Guatemalan Congress Approves Controversial Law Reform For NGO Control

Guatemala, Feb 11 (EFE) .- The Guatemalan Congress on Tuesday approved a reform of the law that regulates and controls all non-governmental organizations (NGOs), in the face of opposition from several minority banks and various sectors of civil society.

The reform of the ‘Law of Non-Governmental Organizations for Development’ was supported by 82 deputies and was almost fully validated at the end of the night.

According to the Guatemalan Congress, the reform of the law will allow ‘transparent and control’ non-governmental organizations based in the Central American country.


The new regulation establishes in its article 13, one of the most controversial, that non-governmental organizations will not be able to use donations or ‘external financing’ to ‘carry out activities that alter public order’ in national territory.

‘If an NGO uses donations or external financing to alter public order, it will be immediately canceled’ and ‘its responsible executives will be charged according to current criminal and civil legislation,’ says the regulations. .

The Office of the High Commissioner for Human Rights (OHCHR) of the United Nations Organization (UN) in Guatemala expressed its reservations regarding what happened in Congress.

“The reform of the Law of Non-Governmental Organizations could affect the freedom of association, assembly and expression, as well as democratic spaces for organized civil society,” said the UN office in Guatemala through its communication channels.

“UN Guatemala recalls the importance of adopting laws and policies that guarantee spaces for democratic participation,” the international entity added.

The United Nations High Commissioner for Human Rights, Michelle Bachelet, had expressed in 2019 her concern for the law, which introduces’ administrative requirements and controls applicable to national and international NGOs’ which ‘in practice can be used in a discretionary manner or arbitrary to limit ‘its work.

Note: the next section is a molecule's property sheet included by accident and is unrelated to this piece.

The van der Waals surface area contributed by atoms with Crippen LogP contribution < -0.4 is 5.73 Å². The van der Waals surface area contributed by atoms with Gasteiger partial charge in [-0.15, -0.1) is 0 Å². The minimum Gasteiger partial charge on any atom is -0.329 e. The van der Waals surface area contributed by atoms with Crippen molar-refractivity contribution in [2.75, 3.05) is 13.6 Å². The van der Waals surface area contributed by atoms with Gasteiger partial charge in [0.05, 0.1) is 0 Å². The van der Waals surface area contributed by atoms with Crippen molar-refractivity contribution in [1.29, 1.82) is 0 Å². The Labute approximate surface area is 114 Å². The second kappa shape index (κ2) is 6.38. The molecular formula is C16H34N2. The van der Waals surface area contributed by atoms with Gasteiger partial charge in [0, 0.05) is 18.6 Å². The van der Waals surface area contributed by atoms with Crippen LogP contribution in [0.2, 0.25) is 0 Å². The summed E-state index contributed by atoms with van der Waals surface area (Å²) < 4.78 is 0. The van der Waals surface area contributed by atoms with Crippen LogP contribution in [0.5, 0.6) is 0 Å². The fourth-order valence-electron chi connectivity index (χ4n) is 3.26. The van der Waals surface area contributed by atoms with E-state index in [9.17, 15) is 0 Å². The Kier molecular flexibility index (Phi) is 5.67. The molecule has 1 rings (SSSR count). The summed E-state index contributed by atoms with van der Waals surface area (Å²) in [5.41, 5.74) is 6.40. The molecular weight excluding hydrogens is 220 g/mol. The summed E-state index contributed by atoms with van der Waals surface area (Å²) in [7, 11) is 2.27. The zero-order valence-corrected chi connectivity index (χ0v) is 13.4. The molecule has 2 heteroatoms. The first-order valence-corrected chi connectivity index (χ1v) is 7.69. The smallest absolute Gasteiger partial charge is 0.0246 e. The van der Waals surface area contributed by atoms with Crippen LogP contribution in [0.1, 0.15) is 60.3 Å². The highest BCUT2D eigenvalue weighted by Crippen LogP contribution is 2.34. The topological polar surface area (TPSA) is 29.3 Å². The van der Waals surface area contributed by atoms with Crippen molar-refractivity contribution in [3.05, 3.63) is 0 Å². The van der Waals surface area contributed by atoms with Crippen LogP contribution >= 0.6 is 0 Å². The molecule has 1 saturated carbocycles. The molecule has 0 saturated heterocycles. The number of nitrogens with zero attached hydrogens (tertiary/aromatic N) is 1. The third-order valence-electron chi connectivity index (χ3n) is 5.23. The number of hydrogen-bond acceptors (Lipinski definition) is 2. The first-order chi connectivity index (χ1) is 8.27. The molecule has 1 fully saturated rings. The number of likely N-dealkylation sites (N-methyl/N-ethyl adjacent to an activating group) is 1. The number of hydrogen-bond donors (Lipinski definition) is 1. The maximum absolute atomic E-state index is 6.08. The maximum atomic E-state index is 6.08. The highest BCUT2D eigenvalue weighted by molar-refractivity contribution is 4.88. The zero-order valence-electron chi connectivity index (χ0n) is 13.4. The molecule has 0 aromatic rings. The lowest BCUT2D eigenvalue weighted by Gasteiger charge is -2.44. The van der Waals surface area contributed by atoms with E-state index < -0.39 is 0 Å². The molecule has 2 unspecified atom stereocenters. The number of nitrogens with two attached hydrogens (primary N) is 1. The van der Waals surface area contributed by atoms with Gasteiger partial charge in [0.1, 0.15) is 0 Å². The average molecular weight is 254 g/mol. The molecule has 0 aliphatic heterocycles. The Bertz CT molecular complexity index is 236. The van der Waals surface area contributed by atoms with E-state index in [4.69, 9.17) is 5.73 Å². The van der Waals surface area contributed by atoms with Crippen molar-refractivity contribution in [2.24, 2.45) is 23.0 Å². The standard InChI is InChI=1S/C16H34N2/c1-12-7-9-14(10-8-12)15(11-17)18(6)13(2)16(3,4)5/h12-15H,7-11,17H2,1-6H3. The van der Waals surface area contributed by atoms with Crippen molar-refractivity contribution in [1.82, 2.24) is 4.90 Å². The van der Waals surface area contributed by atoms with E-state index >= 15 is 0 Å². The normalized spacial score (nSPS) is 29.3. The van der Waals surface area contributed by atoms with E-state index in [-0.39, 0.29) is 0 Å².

The 5257 initiative, which gave way to the reforms, emerged in 2017 and was validated by a legislative commission in 2018, but it lacked a final debate for approval.

The origin of the law is, according to various sources, an attempt by several deputies of the previous legislature (2016-2020) to counteract the anti-corruption fight undertaken since 2015 by the Guatemalan Public Ministry and the International Commission Against Impunity in Guatemala.

With it you can ‘arbitrarily cancel uncomfortable organizations,’ said the organization JusticiaYa, born in 2015 with the fight against corruption.

The current Congress, recently invested on January 14, had not known the initiative to reform the law since it took office. However, as several legislators denounced, it was included by surprise in a modification of the agenda of the day.

The Bank Commitment, Renewal and Order (CREO) emphasized in its social networks its opposition “to the Board of Directors to enter a law and make it go through another.”

For its part, the Winaq political group of the Nobel Peace Prize in 1992, Rigoberta Menchú, cataloged the approval of the law ‘as a blow to the freedom of social organization’ and also ‘is harmful to the majority of the country’. EFE